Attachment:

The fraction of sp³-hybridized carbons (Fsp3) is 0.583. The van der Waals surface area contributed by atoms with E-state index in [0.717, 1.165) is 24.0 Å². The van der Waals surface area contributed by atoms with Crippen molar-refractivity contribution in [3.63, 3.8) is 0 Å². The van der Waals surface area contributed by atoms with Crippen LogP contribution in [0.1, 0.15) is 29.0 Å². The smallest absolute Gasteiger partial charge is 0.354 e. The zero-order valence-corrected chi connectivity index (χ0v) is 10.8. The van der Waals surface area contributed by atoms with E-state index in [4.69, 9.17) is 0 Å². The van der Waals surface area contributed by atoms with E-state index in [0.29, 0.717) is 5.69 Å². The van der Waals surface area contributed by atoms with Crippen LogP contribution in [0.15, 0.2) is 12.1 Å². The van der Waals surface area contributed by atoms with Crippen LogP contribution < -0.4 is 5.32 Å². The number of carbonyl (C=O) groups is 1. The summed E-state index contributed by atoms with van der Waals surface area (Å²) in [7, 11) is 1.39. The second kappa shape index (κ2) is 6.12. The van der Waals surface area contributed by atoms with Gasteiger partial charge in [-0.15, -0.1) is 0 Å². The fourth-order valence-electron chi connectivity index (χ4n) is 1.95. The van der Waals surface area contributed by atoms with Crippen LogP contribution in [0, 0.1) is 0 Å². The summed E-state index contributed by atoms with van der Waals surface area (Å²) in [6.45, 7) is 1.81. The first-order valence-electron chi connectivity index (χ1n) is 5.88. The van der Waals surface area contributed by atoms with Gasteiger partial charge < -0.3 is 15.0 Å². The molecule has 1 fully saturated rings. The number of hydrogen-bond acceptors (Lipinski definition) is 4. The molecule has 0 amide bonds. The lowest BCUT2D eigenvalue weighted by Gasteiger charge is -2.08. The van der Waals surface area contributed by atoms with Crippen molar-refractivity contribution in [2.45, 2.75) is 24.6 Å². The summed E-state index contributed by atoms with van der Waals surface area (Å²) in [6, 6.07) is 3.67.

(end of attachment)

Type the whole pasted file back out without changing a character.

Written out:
The fraction of sp³-hybridized carbons (Fsp3) is 0.583. The van der Waals surface area contributed by atoms with E-state index in [0.717, 1.165) is 24.0 Å². The van der Waals surface area contributed by atoms with Crippen molar-refractivity contribution in [3.63, 3.8) is 0 Å². The van der Waals surface area contributed by atoms with Crippen LogP contribution in [0.1, 0.15) is 29.0 Å². The smallest absolute Gasteiger partial charge is 0.354 e. The zero-order valence-corrected chi connectivity index (χ0v) is 10.8. The van der Waals surface area contributed by atoms with E-state index in [4.69, 9.17) is 0 Å². The van der Waals surface area contributed by atoms with E-state index in [0.29, 0.717) is 5.69 Å². The van der Waals surface area contributed by atoms with Crippen LogP contribution in [0.15, 0.2) is 12.1 Å². The van der Waals surface area contributed by atoms with Crippen LogP contribution < -0.4 is 5.32 Å². The number of carbonyl (C=O) groups is 1. The summed E-state index contributed by atoms with van der Waals surface area (Å²) in [7, 11) is 1.39. The second kappa shape index (κ2) is 6.12. The van der Waals surface area contributed by atoms with Gasteiger partial charge in [-0.15, -0.1) is 0 Å². The fourth-order valence-electron chi connectivity index (χ4n) is 1.95. The van der Waals surface area contributed by atoms with Crippen LogP contribution in [0, 0.1) is 0 Å². The summed E-state index contributed by atoms with van der Waals surface area (Å²) in [6.45, 7) is 1.81. The first-order valence-electron chi connectivity index (χ1n) is 5.88. The van der Waals surface area contributed by atoms with Gasteiger partial charge < -0.3 is 15.0 Å². The molecule has 1 fully saturated rings. The number of hydrogen-bond acceptors (Lipinski definition) is 4. The molecule has 0 amide bonds. The lowest BCUT2D eigenvalue weighted by Gasteiger charge is -2.08. The van der Waals surface area contributed by atoms with Crippen molar-refractivity contribution in [2.45, 2.75) is 24.6 Å². The summed E-state index contributed by atoms with van der Waals surface area (Å²) in [6, 6.07) is 3.67.